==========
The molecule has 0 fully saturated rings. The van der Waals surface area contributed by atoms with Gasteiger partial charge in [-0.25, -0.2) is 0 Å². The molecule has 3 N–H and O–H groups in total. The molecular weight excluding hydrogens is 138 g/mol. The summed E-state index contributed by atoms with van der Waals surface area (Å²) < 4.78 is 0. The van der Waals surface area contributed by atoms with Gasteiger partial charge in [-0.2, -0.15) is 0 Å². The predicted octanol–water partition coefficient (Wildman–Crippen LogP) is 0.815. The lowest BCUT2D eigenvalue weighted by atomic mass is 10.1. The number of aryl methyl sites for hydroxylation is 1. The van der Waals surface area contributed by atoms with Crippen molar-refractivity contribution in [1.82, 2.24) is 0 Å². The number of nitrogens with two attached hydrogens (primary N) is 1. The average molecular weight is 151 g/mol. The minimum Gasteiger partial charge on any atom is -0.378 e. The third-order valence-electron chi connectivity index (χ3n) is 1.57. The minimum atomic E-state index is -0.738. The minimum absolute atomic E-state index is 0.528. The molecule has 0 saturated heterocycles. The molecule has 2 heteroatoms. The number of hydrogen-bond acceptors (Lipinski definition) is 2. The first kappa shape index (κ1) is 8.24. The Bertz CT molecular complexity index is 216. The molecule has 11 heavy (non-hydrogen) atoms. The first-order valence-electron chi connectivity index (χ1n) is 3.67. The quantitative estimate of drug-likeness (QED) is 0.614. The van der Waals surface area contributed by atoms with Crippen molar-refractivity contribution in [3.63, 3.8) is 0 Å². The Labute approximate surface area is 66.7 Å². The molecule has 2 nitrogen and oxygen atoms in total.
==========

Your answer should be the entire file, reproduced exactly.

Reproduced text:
The molecule has 0 fully saturated rings. The van der Waals surface area contributed by atoms with Gasteiger partial charge in [-0.25, -0.2) is 0 Å². The molecule has 3 N–H and O–H groups in total. The molecular weight excluding hydrogens is 138 g/mol. The summed E-state index contributed by atoms with van der Waals surface area (Å²) < 4.78 is 0. The van der Waals surface area contributed by atoms with Gasteiger partial charge in [-0.2, -0.15) is 0 Å². The predicted octanol–water partition coefficient (Wildman–Crippen LogP) is 0.815. The lowest BCUT2D eigenvalue weighted by atomic mass is 10.1. The number of aryl methyl sites for hydroxylation is 1. The van der Waals surface area contributed by atoms with Crippen molar-refractivity contribution in [1.82, 2.24) is 0 Å². The number of nitrogens with two attached hydrogens (primary N) is 1. The average molecular weight is 151 g/mol. The minimum Gasteiger partial charge on any atom is -0.378 e. The third-order valence-electron chi connectivity index (χ3n) is 1.57. The minimum atomic E-state index is -0.738. The minimum absolute atomic E-state index is 0.528. The molecule has 0 saturated heterocycles. The molecule has 2 heteroatoms. The number of hydrogen-bond acceptors (Lipinski definition) is 2. The first kappa shape index (κ1) is 8.24. The Bertz CT molecular complexity index is 216. The molecule has 11 heavy (non-hydrogen) atoms. The first-order valence-electron chi connectivity index (χ1n) is 3.67. The quantitative estimate of drug-likeness (QED) is 0.614. The van der Waals surface area contributed by atoms with Crippen molar-refractivity contribution in [3.63, 3.8) is 0 Å². The Labute approximate surface area is 66.7 Å². The molecule has 2 nitrogen and oxygen atoms in total.